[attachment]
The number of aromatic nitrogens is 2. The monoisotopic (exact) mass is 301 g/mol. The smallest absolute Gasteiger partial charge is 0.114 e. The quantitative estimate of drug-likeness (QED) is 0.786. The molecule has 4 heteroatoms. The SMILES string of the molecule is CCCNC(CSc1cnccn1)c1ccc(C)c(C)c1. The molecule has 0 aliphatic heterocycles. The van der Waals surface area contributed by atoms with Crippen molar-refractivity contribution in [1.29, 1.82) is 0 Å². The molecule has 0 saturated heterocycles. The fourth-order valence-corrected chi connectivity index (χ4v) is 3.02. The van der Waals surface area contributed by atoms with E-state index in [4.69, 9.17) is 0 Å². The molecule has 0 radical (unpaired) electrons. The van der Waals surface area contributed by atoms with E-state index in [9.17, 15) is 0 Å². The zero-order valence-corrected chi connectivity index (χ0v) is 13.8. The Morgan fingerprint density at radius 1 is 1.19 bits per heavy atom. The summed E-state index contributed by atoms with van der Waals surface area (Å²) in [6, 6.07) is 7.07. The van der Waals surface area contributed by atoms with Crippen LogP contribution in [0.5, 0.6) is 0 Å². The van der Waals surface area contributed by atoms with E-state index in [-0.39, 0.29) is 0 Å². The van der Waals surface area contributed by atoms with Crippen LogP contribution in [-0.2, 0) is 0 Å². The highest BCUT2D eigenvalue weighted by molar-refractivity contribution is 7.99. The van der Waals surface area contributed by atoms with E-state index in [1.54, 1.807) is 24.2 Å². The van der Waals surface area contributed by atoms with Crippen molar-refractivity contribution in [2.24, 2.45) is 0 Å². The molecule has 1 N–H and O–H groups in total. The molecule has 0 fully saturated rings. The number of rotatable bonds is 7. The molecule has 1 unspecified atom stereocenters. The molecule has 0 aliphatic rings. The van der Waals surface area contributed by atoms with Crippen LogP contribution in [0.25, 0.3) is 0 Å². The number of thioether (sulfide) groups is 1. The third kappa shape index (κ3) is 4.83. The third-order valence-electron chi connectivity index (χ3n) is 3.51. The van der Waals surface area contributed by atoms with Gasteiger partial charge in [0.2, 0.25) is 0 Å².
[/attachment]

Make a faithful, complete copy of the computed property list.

The number of aromatic nitrogens is 2. The monoisotopic (exact) mass is 301 g/mol. The smallest absolute Gasteiger partial charge is 0.114 e. The quantitative estimate of drug-likeness (QED) is 0.786. The molecule has 4 heteroatoms. The SMILES string of the molecule is CCCNC(CSc1cnccn1)c1ccc(C)c(C)c1. The molecule has 0 aliphatic heterocycles. The van der Waals surface area contributed by atoms with Crippen molar-refractivity contribution in [1.29, 1.82) is 0 Å². The molecule has 0 saturated heterocycles. The fourth-order valence-corrected chi connectivity index (χ4v) is 3.02. The van der Waals surface area contributed by atoms with E-state index in [4.69, 9.17) is 0 Å². The molecule has 0 radical (unpaired) electrons. The van der Waals surface area contributed by atoms with E-state index in [9.17, 15) is 0 Å². The zero-order valence-corrected chi connectivity index (χ0v) is 13.8. The Morgan fingerprint density at radius 1 is 1.19 bits per heavy atom. The summed E-state index contributed by atoms with van der Waals surface area (Å²) in [6, 6.07) is 7.07. The van der Waals surface area contributed by atoms with Crippen LogP contribution in [0.5, 0.6) is 0 Å². The van der Waals surface area contributed by atoms with E-state index in [-0.39, 0.29) is 0 Å². The van der Waals surface area contributed by atoms with Crippen LogP contribution in [-0.2, 0) is 0 Å². The highest BCUT2D eigenvalue weighted by molar-refractivity contribution is 7.99. The van der Waals surface area contributed by atoms with E-state index in [1.54, 1.807) is 24.2 Å². The van der Waals surface area contributed by atoms with Crippen molar-refractivity contribution in [2.24, 2.45) is 0 Å². The molecule has 1 N–H and O–H groups in total. The molecule has 0 fully saturated rings. The number of rotatable bonds is 7. The molecule has 1 unspecified atom stereocenters. The molecule has 0 aliphatic rings. The van der Waals surface area contributed by atoms with Crippen LogP contribution in [0.25, 0.3) is 0 Å². The number of thioether (sulfide) groups is 1. The third kappa shape index (κ3) is 4.83. The third-order valence-electron chi connectivity index (χ3n) is 3.51. The van der Waals surface area contributed by atoms with Gasteiger partial charge in [0.2, 0.25) is 0 Å².